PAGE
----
The findings of the public consultation for the Hull and East Yorkshire devolution proposal have been welcomed by the leaders of both councils.

Cllrs Mike Ross and Anne Handley, leaders of Hull City Council and East Riding of Yorkshire Council respectively, were presented with the findings today, Thursday 14 March.

The eight-week consultation saw thousands of residents, business representatives and employees from across the region give their thoughts on the proposal, which includes the transfer of powers to allow more decision making at a local level through the formation of a Hull and East Yorkshire Combined Authority (HEYCA).

In total, almost 6,000 people shared their views during the consultation process, with 4,488 doing so through the online and paper surveys.

Fifty-three per cent of replies agreed that the devolution deal will help to address HEY’s priorities.

The consultation has demonstrated support for HEYCA, bringing benefits of connectivity and productivity to the region.

Cllr Ross said: “The councils have worked tirelessly to make sure people had the opportunity to have their say on the devolution proposal. 

“I’d like to thank everyone that took part and engaged in the process. Hull City Council held a huge number of public events for residents and engaged with many local businesses too. 

“In terms of response, this is one of the best returns on a consultation like it, which helps underline just how much support there is for the deal.

“We always said we would be guided by what local people think and now they’ve had their say we can make the decision based on their feedback later this month.”

Cllr Handley added: “I am very pleased that many people took the time and trouble to respond to the consultation, and of course I am personally delighted with the outcome and the sentiment expressed.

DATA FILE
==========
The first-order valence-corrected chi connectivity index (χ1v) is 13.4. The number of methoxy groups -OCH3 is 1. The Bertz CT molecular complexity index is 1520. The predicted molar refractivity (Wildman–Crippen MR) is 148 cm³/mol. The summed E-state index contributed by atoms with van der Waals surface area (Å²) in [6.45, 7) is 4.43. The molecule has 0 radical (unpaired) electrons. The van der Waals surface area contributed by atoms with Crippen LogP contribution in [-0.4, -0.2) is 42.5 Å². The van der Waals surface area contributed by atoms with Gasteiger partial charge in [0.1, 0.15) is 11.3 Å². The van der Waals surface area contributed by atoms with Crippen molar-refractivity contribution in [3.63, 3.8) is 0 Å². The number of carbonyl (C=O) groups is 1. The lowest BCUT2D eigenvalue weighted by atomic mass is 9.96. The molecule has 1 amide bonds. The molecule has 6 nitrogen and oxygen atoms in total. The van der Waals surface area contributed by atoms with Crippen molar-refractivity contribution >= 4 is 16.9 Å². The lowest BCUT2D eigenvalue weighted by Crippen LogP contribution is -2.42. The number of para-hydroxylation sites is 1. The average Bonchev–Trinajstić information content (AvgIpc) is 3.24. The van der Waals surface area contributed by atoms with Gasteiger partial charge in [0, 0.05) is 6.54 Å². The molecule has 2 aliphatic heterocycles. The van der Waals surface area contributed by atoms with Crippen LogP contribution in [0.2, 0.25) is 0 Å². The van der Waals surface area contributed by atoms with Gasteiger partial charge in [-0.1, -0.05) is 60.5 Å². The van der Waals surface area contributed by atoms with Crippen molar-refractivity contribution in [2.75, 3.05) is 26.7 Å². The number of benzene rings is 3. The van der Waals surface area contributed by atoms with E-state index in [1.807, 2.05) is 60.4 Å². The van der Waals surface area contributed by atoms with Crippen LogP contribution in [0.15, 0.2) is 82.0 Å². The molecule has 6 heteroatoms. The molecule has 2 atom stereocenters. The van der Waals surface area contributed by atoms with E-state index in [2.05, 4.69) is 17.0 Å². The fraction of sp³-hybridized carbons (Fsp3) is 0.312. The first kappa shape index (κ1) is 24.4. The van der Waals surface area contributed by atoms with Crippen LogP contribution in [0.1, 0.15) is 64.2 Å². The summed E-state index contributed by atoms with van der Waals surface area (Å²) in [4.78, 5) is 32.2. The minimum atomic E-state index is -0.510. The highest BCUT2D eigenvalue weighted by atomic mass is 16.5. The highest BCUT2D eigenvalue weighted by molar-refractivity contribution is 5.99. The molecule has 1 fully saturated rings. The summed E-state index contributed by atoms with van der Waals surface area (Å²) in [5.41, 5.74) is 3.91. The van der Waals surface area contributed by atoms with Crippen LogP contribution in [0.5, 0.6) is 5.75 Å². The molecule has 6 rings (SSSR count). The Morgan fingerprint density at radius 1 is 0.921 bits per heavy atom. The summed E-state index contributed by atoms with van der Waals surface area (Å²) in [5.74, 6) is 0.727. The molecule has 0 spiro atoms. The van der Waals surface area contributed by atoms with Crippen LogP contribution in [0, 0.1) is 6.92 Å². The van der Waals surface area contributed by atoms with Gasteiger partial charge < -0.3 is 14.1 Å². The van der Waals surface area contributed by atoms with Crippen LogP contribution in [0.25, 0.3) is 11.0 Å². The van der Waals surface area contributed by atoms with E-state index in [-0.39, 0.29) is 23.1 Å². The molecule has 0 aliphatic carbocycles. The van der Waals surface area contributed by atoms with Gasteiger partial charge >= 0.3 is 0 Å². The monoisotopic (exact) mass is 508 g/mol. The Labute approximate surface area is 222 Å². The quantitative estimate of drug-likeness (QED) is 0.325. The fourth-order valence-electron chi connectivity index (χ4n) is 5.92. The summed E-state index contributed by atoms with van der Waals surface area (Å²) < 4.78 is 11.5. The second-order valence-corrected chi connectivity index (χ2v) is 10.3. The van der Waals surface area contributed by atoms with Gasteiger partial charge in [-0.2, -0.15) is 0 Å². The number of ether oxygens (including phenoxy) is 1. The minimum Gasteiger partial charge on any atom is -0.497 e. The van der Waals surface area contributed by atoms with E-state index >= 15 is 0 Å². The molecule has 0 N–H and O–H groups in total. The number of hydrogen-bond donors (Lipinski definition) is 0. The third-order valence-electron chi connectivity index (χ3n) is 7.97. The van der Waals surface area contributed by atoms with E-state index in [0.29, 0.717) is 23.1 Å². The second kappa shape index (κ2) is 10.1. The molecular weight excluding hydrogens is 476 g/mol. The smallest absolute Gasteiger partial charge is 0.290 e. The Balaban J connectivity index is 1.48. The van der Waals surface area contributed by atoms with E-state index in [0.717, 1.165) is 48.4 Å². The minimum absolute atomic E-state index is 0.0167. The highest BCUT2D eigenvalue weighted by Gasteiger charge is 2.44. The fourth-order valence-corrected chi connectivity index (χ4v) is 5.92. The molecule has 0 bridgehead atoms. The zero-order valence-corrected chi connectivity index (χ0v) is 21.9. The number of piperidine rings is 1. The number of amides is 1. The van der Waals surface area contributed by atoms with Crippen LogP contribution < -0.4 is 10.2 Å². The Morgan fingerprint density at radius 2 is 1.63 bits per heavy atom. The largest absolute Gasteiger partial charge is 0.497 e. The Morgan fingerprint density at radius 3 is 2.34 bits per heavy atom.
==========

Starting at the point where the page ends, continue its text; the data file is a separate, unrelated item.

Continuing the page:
“We have said all along that we would not pursue this devolution option if residents were not behind us, and naturally I am delighted to see that we have received this support.

“I must stress that no final decision has yet been taken. We will be looking to take the final decisions on 27 March, at the next meeting of the joint leaders' board, and of course we will issue further updates on that date.”

East Riding residents made up 2,941 of the respondents, with 1,491 being from Hull.

The remainder were from other areas or did not provide a location, as well as local businesses and organisations, including targeted focus groups and stakeholder submissions.

An estimated 1,123 members of the public shared their views through the 61 public events across the region.

The most common reasons for supporting the proposals were bringing enhanced powers and decision making to the local area, as well as welcoming additional investment.

The top priority for respondents was improving local transport at 41 per cent.

In Hull, priorities were affordable housing (34 per cent) and regenerating local communities (35 per cent), whilst in the East Riding, they also prioritised business investment and growth (33 per cent) and flood prevention and improving local resilience (31 per cent).

Businesses and organisation survey responses showed that 79 per cent agreed that devolution would help to address HEY’s priorities, with 63 per cent in support of business investment and growth, 37 per cent in support of skills and training opportunities, whilst 35 per cent believed in would raise the region’s profile nationally and internationally.

The Hull and East Riding Unitary Leaders’ Board will now meet on Wednesday 27 March to decide whether to submit a final proposal to government and agree the next steps in the process.

The full report on the findings can be read here: CMIS > Calendar of Meetings (

For more information on devolution, visit Devolution ( or Devolution (